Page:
The Voice of American Learning English website has posted an article and an accompanying video segment that feature Faith Rotich, a junior at Dartmouth College who is studying there as a King Scholar. The article recounts Rotich’s journey from the town of Eldoret in Kenya to Hanover, New Hampshire, the college town that has become her home. When she arrived at Dartmouth in the fall of 2014, Rotich recalls, she was immediately inspired by her new surroundings: “I felt some kind of happiness, that I want to explore this place, I want to know what it’s like. Then later on … I met some wonderful students who immediately made me feel like I really belong here.”
Both the article and the video cover the adjustment challenges that international students often face when they begin studying at an American university. As Rotich notes, the critical thinking skills that students learn in their coursework may affect their attitudes toward the culture in which they grew up. But ultimately, she says in the video, students like her are able to integrate their new learning with what they learned in their home country: “We learn how to think about things the right way, and [do] not necessarily … ‘get lost.’”
Photograph courtesy of Voice of America.
To illuminate the achievements of business leaders who have engaged with the Seed Transformation Program (STP)—and to inspire prospective STP applicants—Stanford Seed has produced a series of video portraits that feature STP participants. The series is called Profiles in Purpose, it includes an introductory episode (“The Problem Solvers”), which is embedded here, along with eight episodes that cover individual entrepreneurs. “Seed, for me, actually is the number-one game changer,” says Afolabi Abiodun, founder of SB Telecoms in Nigeria, in the introductory video.
You can access all videos in the Profiles in Purpose series here.
Marc Sepama and Theo Wilson exemplify the promise of the King Scholar Leadership Program at Dartmouth.
By Charlotte Albright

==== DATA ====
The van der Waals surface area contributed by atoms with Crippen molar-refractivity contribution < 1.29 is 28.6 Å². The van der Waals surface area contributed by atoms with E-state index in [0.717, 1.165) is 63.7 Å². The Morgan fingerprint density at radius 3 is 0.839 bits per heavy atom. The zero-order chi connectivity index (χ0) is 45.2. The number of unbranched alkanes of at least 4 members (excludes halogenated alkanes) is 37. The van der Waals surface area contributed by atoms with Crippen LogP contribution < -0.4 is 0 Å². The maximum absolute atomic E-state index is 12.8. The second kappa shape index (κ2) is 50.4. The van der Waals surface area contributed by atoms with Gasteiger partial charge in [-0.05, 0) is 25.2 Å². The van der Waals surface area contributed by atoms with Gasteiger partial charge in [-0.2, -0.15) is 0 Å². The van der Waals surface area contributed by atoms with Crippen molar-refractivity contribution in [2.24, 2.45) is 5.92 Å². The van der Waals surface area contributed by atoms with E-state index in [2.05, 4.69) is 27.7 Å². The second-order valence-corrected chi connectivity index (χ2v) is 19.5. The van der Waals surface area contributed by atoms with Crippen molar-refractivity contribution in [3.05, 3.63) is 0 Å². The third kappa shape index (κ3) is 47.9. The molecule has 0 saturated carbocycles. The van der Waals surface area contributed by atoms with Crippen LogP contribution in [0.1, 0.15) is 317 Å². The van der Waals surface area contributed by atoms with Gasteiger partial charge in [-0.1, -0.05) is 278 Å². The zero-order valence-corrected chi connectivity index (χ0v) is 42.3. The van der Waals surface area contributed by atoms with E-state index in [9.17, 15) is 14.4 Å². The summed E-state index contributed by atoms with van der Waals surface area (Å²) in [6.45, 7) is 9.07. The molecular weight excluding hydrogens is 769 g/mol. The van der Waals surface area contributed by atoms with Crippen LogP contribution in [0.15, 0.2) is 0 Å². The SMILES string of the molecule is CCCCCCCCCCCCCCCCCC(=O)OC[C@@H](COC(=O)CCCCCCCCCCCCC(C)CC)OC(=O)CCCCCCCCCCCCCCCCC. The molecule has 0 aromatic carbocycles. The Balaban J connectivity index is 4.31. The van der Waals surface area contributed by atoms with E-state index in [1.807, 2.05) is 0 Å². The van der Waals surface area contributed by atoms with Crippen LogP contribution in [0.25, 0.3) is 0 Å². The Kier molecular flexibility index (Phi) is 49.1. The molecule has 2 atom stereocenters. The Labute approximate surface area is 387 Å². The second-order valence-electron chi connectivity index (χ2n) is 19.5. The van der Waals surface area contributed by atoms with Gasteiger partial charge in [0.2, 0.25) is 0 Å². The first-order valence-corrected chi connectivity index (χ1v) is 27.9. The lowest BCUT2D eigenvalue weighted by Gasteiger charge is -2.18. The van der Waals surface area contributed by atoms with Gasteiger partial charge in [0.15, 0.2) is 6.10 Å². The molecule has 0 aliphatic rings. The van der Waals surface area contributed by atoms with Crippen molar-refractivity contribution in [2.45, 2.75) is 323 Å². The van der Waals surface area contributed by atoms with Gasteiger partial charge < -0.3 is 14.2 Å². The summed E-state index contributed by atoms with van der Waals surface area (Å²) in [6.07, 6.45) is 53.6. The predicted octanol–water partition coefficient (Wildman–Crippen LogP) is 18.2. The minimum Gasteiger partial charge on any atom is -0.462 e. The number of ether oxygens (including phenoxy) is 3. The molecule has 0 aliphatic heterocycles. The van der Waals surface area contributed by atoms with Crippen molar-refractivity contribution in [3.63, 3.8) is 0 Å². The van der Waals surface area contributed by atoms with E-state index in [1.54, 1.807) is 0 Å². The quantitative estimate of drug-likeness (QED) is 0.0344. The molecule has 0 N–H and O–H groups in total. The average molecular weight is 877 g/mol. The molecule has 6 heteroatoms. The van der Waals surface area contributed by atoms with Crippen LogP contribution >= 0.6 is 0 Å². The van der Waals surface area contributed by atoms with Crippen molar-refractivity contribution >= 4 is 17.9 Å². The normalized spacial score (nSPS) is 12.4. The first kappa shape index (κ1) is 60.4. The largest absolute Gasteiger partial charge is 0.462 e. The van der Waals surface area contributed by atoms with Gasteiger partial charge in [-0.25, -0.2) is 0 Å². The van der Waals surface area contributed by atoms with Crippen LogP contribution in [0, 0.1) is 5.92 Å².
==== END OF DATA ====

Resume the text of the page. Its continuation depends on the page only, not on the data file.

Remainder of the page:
When they marched onto the Green at Dartmouth College for the commencement ceremony on June 11, Marc Sepama, from Burkina Faso, and Theo Wilson, from Jamaica, became the first King Scholars to graduate from the college.
As undergraduates, Sepama and Wilson participated in the King Scholar Leadership Program, which Dottie and Bob King started in 2012. At commencement, both Kings received honorary degrees, as President Phil Hanlon noted at the ceremony, for their “compassion, generosity, and profound commitment to improving the quality of life in impoverished nations around the world.”
Sepama (shown in the photo below) and Wilson (shown in the photo above) say they are proud to be the first graduates of a program that prepares international students to fight global poverty. And they feel close to the couple who helped them come to Dartmouth.
The Kings, who have donated more than $35 million to the program, are international investors and partners in philanthropy. They often open their Menlo Park, Calif., home to the scholars in the program. “The Kings treat us like family,” Sepama says. “Having that personal connection to them—it’s very nice.”
“Marc and I share a love for music,” says Dottie King. “When he came over for Thanksgiving, I played Sinatra for him, one of my favorites.” King says she tries to be a mother to the King Scholars because they are far from home when they attend Dartmouth. Sepama and Wilson, she says, “are both wonderful. Sensitive, humble, and kind.”
They are also ambitious, says Bob King. “I’m so proud of them. The idea behind all this is to help them become future leaders—genuine leaders and innovators in their countries. They represent that promise.”